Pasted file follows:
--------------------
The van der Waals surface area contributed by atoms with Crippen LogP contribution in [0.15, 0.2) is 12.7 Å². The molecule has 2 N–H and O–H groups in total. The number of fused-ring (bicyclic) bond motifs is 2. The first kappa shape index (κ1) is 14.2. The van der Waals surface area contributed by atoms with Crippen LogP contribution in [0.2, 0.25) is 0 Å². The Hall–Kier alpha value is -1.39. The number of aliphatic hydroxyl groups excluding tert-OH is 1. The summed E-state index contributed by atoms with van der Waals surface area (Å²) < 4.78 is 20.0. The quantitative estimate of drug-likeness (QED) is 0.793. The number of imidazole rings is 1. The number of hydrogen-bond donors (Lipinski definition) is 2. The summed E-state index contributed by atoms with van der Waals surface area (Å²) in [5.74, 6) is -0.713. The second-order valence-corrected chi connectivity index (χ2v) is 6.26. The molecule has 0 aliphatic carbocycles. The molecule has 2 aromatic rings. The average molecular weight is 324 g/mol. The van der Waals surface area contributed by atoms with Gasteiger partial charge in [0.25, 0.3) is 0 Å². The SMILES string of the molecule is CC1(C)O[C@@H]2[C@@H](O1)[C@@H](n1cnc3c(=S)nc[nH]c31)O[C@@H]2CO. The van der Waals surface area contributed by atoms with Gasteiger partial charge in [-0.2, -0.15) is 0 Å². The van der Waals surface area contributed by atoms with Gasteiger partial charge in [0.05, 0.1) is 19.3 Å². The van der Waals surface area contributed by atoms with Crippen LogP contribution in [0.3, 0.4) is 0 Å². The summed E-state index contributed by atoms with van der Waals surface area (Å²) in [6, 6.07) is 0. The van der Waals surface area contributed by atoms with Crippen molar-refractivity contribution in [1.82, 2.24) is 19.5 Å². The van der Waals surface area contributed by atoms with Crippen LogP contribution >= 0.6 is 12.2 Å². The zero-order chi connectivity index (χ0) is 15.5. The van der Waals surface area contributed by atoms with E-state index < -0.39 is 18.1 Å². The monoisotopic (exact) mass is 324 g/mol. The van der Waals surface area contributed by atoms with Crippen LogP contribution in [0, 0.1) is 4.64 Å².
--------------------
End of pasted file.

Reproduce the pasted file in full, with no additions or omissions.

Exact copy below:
The van der Waals surface area contributed by atoms with Crippen LogP contribution in [0.15, 0.2) is 12.7 Å². The molecule has 2 N–H and O–H groups in total. The number of fused-ring (bicyclic) bond motifs is 2. The first kappa shape index (κ1) is 14.2. The van der Waals surface area contributed by atoms with Crippen LogP contribution in [0.2, 0.25) is 0 Å². The Hall–Kier alpha value is -1.39. The number of aliphatic hydroxyl groups excluding tert-OH is 1. The summed E-state index contributed by atoms with van der Waals surface area (Å²) < 4.78 is 20.0. The quantitative estimate of drug-likeness (QED) is 0.793. The number of imidazole rings is 1. The number of hydrogen-bond donors (Lipinski definition) is 2. The summed E-state index contributed by atoms with van der Waals surface area (Å²) in [5.74, 6) is -0.713. The second-order valence-corrected chi connectivity index (χ2v) is 6.26. The molecule has 0 aliphatic carbocycles. The molecule has 2 aromatic rings. The average molecular weight is 324 g/mol. The van der Waals surface area contributed by atoms with Gasteiger partial charge in [0.25, 0.3) is 0 Å². The SMILES string of the molecule is CC1(C)O[C@@H]2[C@@H](O1)[C@@H](n1cnc3c(=S)nc[nH]c31)O[C@@H]2CO. The van der Waals surface area contributed by atoms with Gasteiger partial charge in [-0.2, -0.15) is 0 Å². The van der Waals surface area contributed by atoms with Gasteiger partial charge in [0.05, 0.1) is 19.3 Å². The van der Waals surface area contributed by atoms with Crippen LogP contribution in [0.3, 0.4) is 0 Å². The summed E-state index contributed by atoms with van der Waals surface area (Å²) in [6, 6.07) is 0. The van der Waals surface area contributed by atoms with Crippen molar-refractivity contribution in [1.82, 2.24) is 19.5 Å². The van der Waals surface area contributed by atoms with Crippen LogP contribution >= 0.6 is 12.2 Å². The zero-order chi connectivity index (χ0) is 15.5. The van der Waals surface area contributed by atoms with E-state index < -0.39 is 18.1 Å². The monoisotopic (exact) mass is 324 g/mol. The van der Waals surface area contributed by atoms with Crippen LogP contribution in [0, 0.1) is 4.64 Å².